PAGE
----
In July, Admiral Scott Swift, commander of the U.S. Pacific Fleet, was on board a Boeing P-8 surveillance plane as it carried out a seven-hour flight over the South China Sea.

Swift said his flight was routine, but it drew a rebuke from China. In May, Beijing called a U.S. P-8 surveillance flight carrying a CNN team over the South China Sea "irresponsible and dangerous."

See photos of the disputed waters:

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Disputes over islands in the South China Sea
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Pentagon chief visits U.S. carrier in disputed South China Sea, blames Beijing for tension
This areal photo taken through a glass window of a military plane shows China's alleged on-going reclamation of Mischief Reef in the Spratly Islands in the South China Sea Monday, May 11, 2015. Gen. Gregorio Pio Catapang, the Philippines' military chief, has flown to Pag-asa Island, a Filipino-occupied island in the South China Sea amid territorial disputes in the area with China, vowing to defend the islet and help the mayor develop tourism and marine resources there. (Ritchie B. Tongo/Pool Photo via AP)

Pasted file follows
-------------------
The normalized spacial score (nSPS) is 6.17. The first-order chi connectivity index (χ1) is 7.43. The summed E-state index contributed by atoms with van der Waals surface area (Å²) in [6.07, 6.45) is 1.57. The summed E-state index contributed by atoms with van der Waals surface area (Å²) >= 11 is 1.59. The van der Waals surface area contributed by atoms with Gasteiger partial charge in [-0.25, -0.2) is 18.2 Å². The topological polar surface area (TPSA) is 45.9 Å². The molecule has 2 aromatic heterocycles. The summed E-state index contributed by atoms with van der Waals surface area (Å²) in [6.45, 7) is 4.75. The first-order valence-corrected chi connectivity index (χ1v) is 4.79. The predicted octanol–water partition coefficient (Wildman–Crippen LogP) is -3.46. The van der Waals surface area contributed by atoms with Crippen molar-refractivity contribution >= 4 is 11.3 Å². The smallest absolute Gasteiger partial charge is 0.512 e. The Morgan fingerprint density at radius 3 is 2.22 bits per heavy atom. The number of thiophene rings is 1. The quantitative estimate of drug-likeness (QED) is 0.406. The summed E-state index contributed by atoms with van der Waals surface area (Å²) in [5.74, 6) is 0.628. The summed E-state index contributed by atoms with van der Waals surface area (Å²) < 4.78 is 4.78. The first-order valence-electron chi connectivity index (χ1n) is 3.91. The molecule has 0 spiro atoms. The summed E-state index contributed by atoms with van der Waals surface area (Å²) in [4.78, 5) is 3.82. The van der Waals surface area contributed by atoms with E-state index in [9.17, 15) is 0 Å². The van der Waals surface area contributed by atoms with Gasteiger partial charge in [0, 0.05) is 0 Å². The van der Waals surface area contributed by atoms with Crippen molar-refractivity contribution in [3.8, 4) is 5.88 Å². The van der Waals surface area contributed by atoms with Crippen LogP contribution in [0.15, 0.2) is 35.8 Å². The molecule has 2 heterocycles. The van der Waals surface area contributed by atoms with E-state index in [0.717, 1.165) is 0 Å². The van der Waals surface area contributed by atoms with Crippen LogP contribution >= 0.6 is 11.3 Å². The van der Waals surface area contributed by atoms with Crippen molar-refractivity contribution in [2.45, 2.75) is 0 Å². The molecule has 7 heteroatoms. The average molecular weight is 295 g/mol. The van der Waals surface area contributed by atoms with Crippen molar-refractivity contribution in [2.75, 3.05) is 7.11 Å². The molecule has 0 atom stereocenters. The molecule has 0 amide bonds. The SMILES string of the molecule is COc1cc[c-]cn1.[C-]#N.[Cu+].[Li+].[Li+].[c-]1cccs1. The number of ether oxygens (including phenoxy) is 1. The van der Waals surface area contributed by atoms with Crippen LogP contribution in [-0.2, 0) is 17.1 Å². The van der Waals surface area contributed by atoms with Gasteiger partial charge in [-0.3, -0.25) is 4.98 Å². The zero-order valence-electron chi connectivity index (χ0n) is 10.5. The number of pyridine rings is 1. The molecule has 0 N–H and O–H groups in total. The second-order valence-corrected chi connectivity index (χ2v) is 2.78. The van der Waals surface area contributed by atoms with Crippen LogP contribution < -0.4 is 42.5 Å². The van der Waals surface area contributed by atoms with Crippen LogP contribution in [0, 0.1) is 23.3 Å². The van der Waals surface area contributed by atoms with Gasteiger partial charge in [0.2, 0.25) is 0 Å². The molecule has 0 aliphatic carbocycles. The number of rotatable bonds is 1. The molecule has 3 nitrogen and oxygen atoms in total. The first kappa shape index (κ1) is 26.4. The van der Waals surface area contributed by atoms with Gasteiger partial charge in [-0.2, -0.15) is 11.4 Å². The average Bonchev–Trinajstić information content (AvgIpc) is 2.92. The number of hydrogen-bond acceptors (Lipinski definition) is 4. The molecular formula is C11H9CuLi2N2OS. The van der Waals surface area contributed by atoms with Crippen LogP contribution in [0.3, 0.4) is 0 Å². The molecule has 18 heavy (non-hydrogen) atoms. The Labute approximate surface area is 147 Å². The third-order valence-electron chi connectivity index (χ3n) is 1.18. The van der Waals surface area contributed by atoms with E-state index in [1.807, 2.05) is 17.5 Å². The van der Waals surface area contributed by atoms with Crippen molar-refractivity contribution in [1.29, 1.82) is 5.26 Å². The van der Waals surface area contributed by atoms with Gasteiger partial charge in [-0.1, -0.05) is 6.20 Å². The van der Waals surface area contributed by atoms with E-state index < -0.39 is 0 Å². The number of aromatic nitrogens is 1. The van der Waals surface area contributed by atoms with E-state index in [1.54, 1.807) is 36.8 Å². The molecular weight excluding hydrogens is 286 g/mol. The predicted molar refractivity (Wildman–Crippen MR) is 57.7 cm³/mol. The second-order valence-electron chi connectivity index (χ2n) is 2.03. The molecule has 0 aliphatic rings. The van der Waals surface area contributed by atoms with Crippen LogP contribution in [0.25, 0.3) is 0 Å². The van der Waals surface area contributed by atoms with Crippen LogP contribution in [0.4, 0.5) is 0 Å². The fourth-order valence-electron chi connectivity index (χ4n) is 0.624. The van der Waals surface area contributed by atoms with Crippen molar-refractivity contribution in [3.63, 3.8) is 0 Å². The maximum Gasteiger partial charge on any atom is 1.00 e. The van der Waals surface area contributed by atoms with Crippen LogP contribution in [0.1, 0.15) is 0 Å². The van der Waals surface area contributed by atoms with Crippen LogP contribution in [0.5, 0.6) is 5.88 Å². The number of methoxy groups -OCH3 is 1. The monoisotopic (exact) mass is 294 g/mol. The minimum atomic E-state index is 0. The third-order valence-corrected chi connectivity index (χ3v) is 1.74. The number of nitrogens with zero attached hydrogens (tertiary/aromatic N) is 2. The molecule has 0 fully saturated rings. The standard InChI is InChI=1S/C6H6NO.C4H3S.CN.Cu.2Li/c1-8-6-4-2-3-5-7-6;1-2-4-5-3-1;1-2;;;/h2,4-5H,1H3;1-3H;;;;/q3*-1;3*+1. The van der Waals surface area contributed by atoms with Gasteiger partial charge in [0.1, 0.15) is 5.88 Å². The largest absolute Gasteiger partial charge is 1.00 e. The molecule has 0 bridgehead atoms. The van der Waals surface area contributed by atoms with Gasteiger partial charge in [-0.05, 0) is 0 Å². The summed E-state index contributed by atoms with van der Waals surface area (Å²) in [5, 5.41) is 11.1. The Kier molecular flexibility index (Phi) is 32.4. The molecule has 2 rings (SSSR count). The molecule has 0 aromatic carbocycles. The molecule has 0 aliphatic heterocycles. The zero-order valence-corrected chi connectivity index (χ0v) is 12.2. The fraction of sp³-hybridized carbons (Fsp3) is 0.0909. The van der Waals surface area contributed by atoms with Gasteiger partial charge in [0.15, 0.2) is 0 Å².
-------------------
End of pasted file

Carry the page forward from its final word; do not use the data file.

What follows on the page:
SUBI REEF, SOUTH CHINA SEA - SEPTEMBER 1, 2015: DigitalGlobe high-resolution imagery of the Subi Reef in the South China Sea, a part of the Spratly Islands group. Image progression. Photo DigitalGlobe via Getty Images.
FIERY CROSS REEF, SOUTH CHINA SEA - SEPTEMBER 3, 2015: DigitalGlobe imagery of the nearly completed construction within the Fiery Cross Reef located in the South China Sea. Fiery Cross is located in the western part of the Spratly Islands group. Photo DigitalGlobe via Getty Images.